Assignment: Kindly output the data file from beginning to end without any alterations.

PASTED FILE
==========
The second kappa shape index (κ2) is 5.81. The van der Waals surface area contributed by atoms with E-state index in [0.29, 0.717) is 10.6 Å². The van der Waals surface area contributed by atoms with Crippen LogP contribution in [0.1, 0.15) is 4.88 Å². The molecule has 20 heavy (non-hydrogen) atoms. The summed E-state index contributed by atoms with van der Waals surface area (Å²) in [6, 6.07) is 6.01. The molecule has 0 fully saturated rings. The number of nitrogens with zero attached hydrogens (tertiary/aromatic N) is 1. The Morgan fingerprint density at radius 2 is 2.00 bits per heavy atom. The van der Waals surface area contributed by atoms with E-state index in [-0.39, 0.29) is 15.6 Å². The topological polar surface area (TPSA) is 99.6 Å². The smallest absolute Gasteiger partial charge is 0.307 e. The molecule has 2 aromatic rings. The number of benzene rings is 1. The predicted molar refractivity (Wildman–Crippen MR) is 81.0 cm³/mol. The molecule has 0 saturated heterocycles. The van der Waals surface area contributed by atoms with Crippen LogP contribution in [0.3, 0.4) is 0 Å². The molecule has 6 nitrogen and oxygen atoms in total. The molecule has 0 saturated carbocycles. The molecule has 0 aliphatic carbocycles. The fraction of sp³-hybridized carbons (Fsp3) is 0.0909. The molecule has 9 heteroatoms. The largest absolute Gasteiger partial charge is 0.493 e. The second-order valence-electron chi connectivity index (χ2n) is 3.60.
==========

The second kappa shape index (κ2) is 5.81. The van der Waals surface area contributed by atoms with E-state index in [0.29, 0.717) is 10.6 Å². The van der Waals surface area contributed by atoms with Crippen LogP contribution in [0.1, 0.15) is 4.88 Å². The molecule has 20 heavy (non-hydrogen) atoms. The summed E-state index contributed by atoms with van der Waals surface area (Å²) in [6, 6.07) is 6.01. The molecule has 0 fully saturated rings. The number of nitrogens with zero attached hydrogens (tertiary/aromatic N) is 1. The Morgan fingerprint density at radius 2 is 2.00 bits per heavy atom. The van der Waals surface area contributed by atoms with E-state index in [-0.39, 0.29) is 15.6 Å². The topological polar surface area (TPSA) is 99.6 Å². The smallest absolute Gasteiger partial charge is 0.307 e. The molecule has 2 aromatic rings. The number of benzene rings is 1. The predicted molar refractivity (Wildman–Crippen MR) is 81.0 cm³/mol. The molecule has 0 saturated heterocycles. The van der Waals surface area contributed by atoms with Crippen LogP contribution in [0.3, 0.4) is 0 Å². The molecule has 6 nitrogen and oxygen atoms in total. The molecule has 0 saturated carbocycles. The molecule has 0 aliphatic carbocycles. The fraction of sp³-hybridized carbons (Fsp3) is 0.0909. The molecule has 9 heteroatoms. The largest absolute Gasteiger partial charge is 0.493 e. The second-order valence-electron chi connectivity index (χ2n) is 3.60.